Sunday, May 30, was Memorial Day, a special day for us to pay our respect to our many friends and loved ones who have passed on. In a special way a flag was placed at the veteran’s grave of past wars.
Only a few short days before, we paid our last tribute to a valiant citizen of our community, Hemming S. Nelson. In his passing at more than 93 years, the last link between the first settlement of our community and the present is no more. For nearly ten decades he observed the happenings and growth of our community and the nation. He had an unusually keen memory, so what he observed or heard he always retained. Hemming was a self-made man, one of courage, conviction and determination. He was an individualist and one that could not be easily swayed. What he believed in, you would have to have sound logical reason to alter his ideas.
Mr. Nelson was a man of varied interest and activities. Before he was twenty, he was part owner of a threshing machine. At twenty he started farming on his own. He held many local positions, supervisor of Lake Elizabeth township, director and president of Lake Elizabeth creamery, member of the school board of old Dist. 43. He was one of the incorporators of the Lake Lillian elevator Farmers Union Central Exchange, South St. Paul and Farmers Union Oil Company, Willmar. Also, he helped promote Land O’Lakes Creameries.
In farm organizations he served as one of the first vice presidents of Minnesota Farmers Union and during the depression years of the early thirties organized the Farm Holiday movement, and he was its first vice president of Minnesota. Mr. Nelson served in the Minnesota state legislature for four terms, 1921-1929. For a number of years he was a member of Duluth Grain Board of Appeals.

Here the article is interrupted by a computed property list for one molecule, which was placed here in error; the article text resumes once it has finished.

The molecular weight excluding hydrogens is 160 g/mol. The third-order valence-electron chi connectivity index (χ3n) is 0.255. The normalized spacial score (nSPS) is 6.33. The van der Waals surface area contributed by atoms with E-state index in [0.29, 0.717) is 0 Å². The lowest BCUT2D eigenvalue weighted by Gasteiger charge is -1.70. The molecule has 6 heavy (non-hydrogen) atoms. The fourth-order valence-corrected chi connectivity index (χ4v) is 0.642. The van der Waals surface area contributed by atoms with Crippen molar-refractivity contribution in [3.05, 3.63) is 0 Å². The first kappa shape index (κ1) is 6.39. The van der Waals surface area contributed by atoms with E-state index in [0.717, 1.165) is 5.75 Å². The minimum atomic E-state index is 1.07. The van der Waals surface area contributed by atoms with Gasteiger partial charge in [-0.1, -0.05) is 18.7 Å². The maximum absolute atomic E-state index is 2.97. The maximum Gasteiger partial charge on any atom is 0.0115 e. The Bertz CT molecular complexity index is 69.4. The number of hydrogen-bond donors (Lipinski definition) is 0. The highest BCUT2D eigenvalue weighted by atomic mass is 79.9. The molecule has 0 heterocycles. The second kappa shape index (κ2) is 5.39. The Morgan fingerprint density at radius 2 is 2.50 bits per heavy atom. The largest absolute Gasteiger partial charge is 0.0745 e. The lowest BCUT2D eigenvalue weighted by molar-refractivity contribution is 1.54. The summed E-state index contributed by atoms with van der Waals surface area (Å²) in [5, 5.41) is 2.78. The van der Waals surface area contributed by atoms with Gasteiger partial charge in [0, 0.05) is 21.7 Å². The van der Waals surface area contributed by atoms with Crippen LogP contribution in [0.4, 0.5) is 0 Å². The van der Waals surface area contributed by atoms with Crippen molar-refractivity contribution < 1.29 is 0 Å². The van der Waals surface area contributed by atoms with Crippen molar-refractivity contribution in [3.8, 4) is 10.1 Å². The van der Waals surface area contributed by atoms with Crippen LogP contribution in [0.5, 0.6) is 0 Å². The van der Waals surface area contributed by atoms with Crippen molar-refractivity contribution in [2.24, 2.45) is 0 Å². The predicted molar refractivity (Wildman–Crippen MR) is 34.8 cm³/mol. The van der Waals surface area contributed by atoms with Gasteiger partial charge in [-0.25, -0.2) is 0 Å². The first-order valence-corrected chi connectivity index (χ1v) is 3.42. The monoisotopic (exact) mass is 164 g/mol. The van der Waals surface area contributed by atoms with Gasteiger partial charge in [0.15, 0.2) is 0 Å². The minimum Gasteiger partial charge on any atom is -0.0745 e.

Even with the long life on ninety some years, besides the above mentioned activities, which would be more than enough for the average person, he found time to be an implement dealer, cattle buyer, fur buyer and no doubt a few more.
It has been my good fortune to have had the rare privilege from early boyhood, until the day before his passing, to listen to his experiences in life. The many humorous and rugged events that he has taken part in and observed has been very entertaining and enlightening.
In Hemming’s passing it is like the great oak in the forest when it fell, it left a vacant place.
Information from Balsfjord/Malangen History, Tromso Parish book, Balsfjord Parish Book, Lake Lillian - The First 100 Years, 1905 Kandiyohi County History, Kandiyohi County Historical Society, newspaper clippings, Inger Giæver, Linda Bomstad Fortin and Jack Huisinga, and Clarence Lund’s Scrapbook shared by Janelle Higdem and scanned by Laurel Porter.
Jack Huisinga at the Sleipner Plaque in Bergen, Norway - 2014
Jack Huisinga at the Sleipner Plaque on the State Street Bridge, Chicago, Illinois.